Latest Winthrop Poll Shows Trump Holds Steady in S.C.

November 01, 2018

Quick Facts

bullet point Among respondents who lean Republican, Trump has an 83% approval rate, which continues to climb in what is one of the reddest states in the country.
bullet point The 45th president has a disapproval rating of half of Palmetto State citizens.

Scott Huffmon

ROCK HILL, SOUTH CAROLINA — With less than a week to go until the country's midterm national elections, President Donald Trump's approval rating registers at 44% among South Carolina residents, according to the latest Winthrop Poll of a representative sample of SC adults. (Please note: this is a general population poll, not a likely voter poll and results may not be used to make inferences about any election).

Among respondents who lean Republican, Trump has an 83% approval rate, which continues to climb in what is one of the reddest states in the country. The 45th president has a disapproval rating of half of Palmetto State citizens.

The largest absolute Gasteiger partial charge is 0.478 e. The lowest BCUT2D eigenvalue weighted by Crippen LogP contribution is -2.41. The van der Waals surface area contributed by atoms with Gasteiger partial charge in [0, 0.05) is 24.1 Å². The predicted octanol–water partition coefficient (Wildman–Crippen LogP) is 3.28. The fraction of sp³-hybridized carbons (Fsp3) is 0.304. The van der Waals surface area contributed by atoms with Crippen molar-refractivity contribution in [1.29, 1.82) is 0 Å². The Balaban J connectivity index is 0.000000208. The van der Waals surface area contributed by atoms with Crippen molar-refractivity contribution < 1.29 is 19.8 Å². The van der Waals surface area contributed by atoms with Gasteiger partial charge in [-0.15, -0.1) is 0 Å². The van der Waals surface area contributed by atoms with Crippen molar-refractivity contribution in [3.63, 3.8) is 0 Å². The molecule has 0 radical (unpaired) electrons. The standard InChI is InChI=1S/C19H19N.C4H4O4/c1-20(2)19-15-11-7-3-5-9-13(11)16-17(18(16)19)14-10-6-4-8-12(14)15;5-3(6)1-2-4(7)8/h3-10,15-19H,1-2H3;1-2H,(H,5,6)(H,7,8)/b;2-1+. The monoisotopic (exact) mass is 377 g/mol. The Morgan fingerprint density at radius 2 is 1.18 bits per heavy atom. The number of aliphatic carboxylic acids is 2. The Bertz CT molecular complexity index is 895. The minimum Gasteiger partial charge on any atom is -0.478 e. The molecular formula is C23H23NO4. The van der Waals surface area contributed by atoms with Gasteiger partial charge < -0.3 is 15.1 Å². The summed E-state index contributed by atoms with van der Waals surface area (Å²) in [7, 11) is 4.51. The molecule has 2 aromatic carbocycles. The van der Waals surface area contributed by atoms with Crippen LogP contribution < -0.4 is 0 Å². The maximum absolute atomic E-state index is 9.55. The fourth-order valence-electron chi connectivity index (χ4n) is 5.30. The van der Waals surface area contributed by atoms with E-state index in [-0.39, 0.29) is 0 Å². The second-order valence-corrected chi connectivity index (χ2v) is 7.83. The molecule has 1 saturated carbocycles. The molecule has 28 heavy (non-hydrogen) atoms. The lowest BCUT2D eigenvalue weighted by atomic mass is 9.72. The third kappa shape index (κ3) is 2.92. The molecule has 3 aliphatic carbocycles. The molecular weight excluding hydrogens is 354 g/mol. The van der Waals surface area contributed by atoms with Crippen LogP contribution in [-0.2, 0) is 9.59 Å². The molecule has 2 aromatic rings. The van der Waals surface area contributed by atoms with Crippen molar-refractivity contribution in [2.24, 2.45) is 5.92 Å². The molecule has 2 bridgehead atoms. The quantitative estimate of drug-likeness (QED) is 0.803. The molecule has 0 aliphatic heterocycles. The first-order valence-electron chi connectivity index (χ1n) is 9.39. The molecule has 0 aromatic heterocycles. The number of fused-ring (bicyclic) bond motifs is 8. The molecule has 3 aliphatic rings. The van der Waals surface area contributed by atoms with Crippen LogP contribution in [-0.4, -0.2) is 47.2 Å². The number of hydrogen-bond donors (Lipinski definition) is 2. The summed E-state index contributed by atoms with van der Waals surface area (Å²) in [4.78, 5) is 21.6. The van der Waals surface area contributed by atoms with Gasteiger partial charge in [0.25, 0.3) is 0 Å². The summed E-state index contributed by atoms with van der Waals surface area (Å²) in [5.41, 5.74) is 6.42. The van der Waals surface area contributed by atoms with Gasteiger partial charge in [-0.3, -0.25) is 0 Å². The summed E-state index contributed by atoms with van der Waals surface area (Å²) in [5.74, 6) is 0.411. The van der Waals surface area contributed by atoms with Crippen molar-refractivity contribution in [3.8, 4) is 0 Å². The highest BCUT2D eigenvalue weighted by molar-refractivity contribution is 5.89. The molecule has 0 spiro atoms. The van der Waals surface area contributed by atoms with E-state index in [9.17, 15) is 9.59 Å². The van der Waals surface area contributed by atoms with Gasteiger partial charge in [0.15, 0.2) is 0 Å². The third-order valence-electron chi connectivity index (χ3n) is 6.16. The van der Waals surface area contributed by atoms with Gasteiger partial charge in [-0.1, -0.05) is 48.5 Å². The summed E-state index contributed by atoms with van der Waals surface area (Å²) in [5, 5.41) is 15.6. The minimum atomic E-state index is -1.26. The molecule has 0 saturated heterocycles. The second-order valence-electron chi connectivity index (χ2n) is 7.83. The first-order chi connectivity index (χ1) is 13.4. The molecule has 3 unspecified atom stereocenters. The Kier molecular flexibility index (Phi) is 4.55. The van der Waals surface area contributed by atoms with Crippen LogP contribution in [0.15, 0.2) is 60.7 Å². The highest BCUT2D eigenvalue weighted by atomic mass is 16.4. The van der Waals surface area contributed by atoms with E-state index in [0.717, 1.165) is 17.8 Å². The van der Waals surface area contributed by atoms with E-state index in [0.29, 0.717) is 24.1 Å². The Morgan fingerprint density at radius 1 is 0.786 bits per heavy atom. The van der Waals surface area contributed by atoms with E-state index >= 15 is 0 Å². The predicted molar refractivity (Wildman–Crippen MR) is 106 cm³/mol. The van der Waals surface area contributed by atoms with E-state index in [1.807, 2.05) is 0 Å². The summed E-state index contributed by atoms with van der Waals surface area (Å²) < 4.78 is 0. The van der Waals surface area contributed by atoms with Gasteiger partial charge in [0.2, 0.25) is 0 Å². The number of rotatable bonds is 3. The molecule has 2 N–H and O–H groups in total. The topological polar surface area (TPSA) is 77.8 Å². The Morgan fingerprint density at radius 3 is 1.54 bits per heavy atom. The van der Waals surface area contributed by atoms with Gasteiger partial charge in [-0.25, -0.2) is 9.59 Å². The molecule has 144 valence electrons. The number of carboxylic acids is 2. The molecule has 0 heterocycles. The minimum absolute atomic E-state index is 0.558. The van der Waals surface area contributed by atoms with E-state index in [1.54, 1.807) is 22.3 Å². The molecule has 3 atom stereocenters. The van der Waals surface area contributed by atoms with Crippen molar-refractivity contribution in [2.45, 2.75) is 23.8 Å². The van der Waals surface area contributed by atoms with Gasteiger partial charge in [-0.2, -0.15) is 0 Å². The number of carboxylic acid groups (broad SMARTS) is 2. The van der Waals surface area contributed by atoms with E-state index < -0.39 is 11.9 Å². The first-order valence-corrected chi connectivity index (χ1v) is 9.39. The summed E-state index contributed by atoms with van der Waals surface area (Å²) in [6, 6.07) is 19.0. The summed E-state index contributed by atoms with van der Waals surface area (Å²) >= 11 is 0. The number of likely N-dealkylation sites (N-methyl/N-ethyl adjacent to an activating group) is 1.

Trump's approval rating among adults in South Carolina has remained in the mid-40 percent over his two years in office.


According to Winthrop Poll director and political scientist, Scott Huffmon, "Trump's approval in South Carolina continues to be higher than his overall national approval ratings. Currently, his approval in S.C. is 4 points higher than his national approval rating of 40 percent (according to Gallup). S.C. Republicans continue to offer their full-throated support of the president."


The Winthrop Poll found that a slight majority of respondents think our country is headed in the wrong direction, but that South Carolina is on the right track.
In this poll and in the April Winthrop Poll, S.C. residents said the most important problems facing our country are immigration, followed by racism, and politicians/government. Those surveyed said the most important issues facing the Palmetto State are, and these same issues keep cropping up: education, roads/bridges/infrastructure, and jobs or unemployment. With this poll, the economy also was in the mix.